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The Encyclopedia of Oklahoma History and Culture

William Tilghman
(2012.201.B1287.0711, Oklahoma Publishing Company Photography Collection, OHS).


William M. "Bill" Tilghman, Jr., was born July 4, 1854, in Fort Dodge, Iowa. Two years later the family moved to a Kansas farm. By age sixteen he hunted buffalo, due to the lucrative market for buffalo hides. Operating from Fort Dodge, Kansas, Tilghman scouted for the army until 1877, when he was appointed deputy sheriff of Ford County, Kansas. That same year he married a widow, Flora Kendall, and began a small ranch on a homestead near Dodge City. Through the years he operated two saloons in Dodge, and in 1884 he was appointed city marshal, ably serving the famous cattle town for two years. In 1888 Tilghman became involved with the Wichita County, Kansas, seat war, killing Ed Prather on the Fourth of July in a saloon fight. The following year Tilghman was hired by one of the factions in the Gray County, Kansas, seat war.

Attracted to the Land Run of 1889, Tilghman located a claim near Guthrie, Oklahoma Territory. After the Cherokee Outlet Opening in 1893, while he was working as a peace officer in the boomtown of Perry, he killed a troublemaker called Crescent Sam on September 17, 1893. During this period Tilghman moved his wife and four children to a stud farm near Chandler. Flora Tilghman contracted tuberculosis and in 1897 returned to her mother's Dodge City home and filed for divorce. Flora died in 1900. In 1903, at age forty-eight, Tilghman married a twenty-two-year-old schoolteacher, Zoe Agnes Stratton, who later wrote her husband's biography. The Tilghmans had three children.

During the 1890s Tilghman was a deputy U.S. marshal and skilled man hunter, collecting significant amounts of reward money. Deputy Marshal Tilghman was one of Oklahoma's famous "Three Guardsmen," including fellow man hunter Heck Thomas and the somewhat overrated Chris Madsen. In 1895 Tilghman and Thomas wounded and captured fugitive "Little Dick" Raidler. The following year Tilghman effected the solitary arrest of notorious gang leader Bill Doolin. Doolin soon escaped from jail but was tracked down and killed by a posse led by Thomas. In 1900 and 1902 Tilghman was elected as Lincoln County sheriff.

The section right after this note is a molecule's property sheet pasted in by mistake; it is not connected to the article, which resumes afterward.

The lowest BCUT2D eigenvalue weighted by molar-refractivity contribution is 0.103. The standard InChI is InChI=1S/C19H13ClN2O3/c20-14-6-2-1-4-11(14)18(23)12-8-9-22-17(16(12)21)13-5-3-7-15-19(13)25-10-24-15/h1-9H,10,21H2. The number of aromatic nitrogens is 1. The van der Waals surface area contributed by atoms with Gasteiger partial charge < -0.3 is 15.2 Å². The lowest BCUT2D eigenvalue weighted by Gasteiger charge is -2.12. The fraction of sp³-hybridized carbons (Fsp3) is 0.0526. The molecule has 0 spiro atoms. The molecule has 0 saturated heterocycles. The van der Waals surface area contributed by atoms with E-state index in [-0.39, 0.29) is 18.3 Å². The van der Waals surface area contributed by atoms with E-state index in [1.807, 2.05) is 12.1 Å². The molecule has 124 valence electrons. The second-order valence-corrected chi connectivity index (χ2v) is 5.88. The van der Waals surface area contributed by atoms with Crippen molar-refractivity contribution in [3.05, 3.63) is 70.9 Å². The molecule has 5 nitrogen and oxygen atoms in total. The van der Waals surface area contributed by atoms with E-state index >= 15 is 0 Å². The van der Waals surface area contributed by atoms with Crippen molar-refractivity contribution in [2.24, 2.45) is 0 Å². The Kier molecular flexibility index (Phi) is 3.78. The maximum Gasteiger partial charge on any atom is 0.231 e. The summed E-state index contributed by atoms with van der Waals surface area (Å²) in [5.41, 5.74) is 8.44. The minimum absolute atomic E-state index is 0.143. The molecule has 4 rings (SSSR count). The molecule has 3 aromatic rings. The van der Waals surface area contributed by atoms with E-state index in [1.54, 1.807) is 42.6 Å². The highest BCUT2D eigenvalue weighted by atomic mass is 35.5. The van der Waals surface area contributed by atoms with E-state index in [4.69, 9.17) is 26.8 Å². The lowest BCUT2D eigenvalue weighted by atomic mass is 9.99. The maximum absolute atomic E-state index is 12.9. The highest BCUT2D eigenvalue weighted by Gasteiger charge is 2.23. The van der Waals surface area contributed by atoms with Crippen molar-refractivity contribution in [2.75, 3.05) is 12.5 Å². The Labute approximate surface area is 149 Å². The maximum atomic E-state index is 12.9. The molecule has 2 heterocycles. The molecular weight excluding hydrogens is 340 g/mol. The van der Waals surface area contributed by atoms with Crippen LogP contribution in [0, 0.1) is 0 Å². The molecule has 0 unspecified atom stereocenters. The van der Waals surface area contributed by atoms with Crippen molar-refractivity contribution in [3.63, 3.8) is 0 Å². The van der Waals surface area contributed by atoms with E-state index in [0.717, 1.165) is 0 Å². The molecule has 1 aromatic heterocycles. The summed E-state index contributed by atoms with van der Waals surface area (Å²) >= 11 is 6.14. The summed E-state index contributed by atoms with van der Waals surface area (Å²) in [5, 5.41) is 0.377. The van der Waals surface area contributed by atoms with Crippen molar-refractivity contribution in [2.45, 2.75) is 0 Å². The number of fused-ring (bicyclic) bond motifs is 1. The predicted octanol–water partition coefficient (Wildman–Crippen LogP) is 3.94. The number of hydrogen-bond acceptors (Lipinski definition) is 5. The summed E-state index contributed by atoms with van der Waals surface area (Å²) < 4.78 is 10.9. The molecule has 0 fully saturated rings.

In 1910 Tilghman was elected to the state senate but resigned in 1911 to serve as Oklahoma City's police chief. Beginning in 1908 he helped film four Western motion pictures, including The Passing of the Oklahoma Outlaws, released in 1915. Tilghman exhibited that film for several years.

In August 1924, at age seventy, he was persuaded to leave retirement and became city marshal at Cromwell, a booming Oklahoma oil town. On November 1, 1924, a drunken prohibition agent, Wiley Lynn, shot Tilghman twice with a hideout gun, killing the last great peace officer of the Old West. The murderer won acquittal, only to be shot and killed in 1932. Zoe Tilghman bitterly observed, "No jury on earth can acquit him now."

Bill O'Neal

Learn More

Glenn Shirley, Guardian of the Law: The Life and Times of William Matthew Tilghman, 1854–1924 (Austin, Tex.: Eakin Press, 1988).

Zoe A. Tilghman, Marshall of the Last Frontier (Glendale, Calif.: Arthur H. Clark Co., 1949).


The following (as per The Chicago Manual of Style, 17th edition) is the preferred citation for articles:
Bill O'Neal, “Tilghman, William Matthew, Jr.,” The Encyclopedia of Oklahoma History and Culture, https://www.okhistory.org/publications/enc/entry?entry=TI002.

Published January 15, 2010

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